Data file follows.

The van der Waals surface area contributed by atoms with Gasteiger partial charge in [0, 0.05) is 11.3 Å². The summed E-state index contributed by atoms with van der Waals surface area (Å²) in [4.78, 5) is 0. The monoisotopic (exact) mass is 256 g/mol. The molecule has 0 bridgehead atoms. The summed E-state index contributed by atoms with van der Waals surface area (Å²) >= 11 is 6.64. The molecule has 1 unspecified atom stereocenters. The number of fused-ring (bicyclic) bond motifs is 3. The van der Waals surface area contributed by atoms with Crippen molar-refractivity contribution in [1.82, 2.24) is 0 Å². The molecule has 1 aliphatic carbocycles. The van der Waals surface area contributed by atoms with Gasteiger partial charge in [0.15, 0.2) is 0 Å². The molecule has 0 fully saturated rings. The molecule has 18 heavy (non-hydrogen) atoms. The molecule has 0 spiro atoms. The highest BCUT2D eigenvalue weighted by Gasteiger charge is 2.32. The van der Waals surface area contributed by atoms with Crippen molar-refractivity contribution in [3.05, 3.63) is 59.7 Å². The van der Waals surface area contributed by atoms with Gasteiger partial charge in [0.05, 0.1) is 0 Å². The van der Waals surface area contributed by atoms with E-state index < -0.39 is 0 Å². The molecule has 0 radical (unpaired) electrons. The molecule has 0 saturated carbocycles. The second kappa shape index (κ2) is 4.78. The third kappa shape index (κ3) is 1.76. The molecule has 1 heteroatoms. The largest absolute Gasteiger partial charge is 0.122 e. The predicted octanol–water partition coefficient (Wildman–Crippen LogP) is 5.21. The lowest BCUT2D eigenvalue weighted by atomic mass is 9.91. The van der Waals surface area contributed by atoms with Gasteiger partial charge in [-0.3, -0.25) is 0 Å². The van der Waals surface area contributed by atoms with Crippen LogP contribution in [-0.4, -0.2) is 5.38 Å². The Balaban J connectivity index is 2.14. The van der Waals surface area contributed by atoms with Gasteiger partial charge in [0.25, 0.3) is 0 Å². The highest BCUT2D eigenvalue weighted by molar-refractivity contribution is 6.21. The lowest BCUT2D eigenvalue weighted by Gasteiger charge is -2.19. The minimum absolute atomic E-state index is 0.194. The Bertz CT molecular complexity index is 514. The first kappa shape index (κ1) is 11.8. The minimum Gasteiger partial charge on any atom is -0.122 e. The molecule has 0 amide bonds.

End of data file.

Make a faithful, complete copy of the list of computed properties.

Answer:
The van der Waals surface area contributed by atoms with Gasteiger partial charge in [0, 0.05) is 11.3 Å². The summed E-state index contributed by atoms with van der Waals surface area (Å²) in [4.78, 5) is 0. The monoisotopic (exact) mass is 256 g/mol. The molecule has 0 bridgehead atoms. The summed E-state index contributed by atoms with van der Waals surface area (Å²) >= 11 is 6.64. The molecule has 1 unspecified atom stereocenters. The number of fused-ring (bicyclic) bond motifs is 3. The van der Waals surface area contributed by atoms with Crippen molar-refractivity contribution in [1.82, 2.24) is 0 Å². The molecule has 1 aliphatic carbocycles. The van der Waals surface area contributed by atoms with Gasteiger partial charge in [0.15, 0.2) is 0 Å². The molecule has 0 fully saturated rings. The molecule has 18 heavy (non-hydrogen) atoms. The molecule has 0 spiro atoms. The highest BCUT2D eigenvalue weighted by Gasteiger charge is 2.32. The van der Waals surface area contributed by atoms with Crippen molar-refractivity contribution in [3.05, 3.63) is 59.7 Å². The van der Waals surface area contributed by atoms with Gasteiger partial charge in [0.05, 0.1) is 0 Å². The van der Waals surface area contributed by atoms with E-state index < -0.39 is 0 Å². The molecule has 0 radical (unpaired) electrons. The molecule has 0 saturated carbocycles. The second kappa shape index (κ2) is 4.78. The third kappa shape index (κ3) is 1.76. The molecule has 1 heteroatoms. The largest absolute Gasteiger partial charge is 0.122 e. The predicted octanol–water partition coefficient (Wildman–Crippen LogP) is 5.21. The lowest BCUT2D eigenvalue weighted by atomic mass is 9.91. The van der Waals surface area contributed by atoms with Gasteiger partial charge in [-0.3, -0.25) is 0 Å². The van der Waals surface area contributed by atoms with Crippen LogP contribution in [-0.4, -0.2) is 5.38 Å². The Balaban J connectivity index is 2.14. The van der Waals surface area contributed by atoms with Gasteiger partial charge in [0.25, 0.3) is 0 Å². The highest BCUT2D eigenvalue weighted by molar-refractivity contribution is 6.21. The lowest BCUT2D eigenvalue weighted by Gasteiger charge is -2.19. The minimum absolute atomic E-state index is 0.194. The Bertz CT molecular complexity index is 514. The first kappa shape index (κ1) is 11.8. The minimum Gasteiger partial charge on any atom is -0.122 e. The molecule has 0 amide bonds.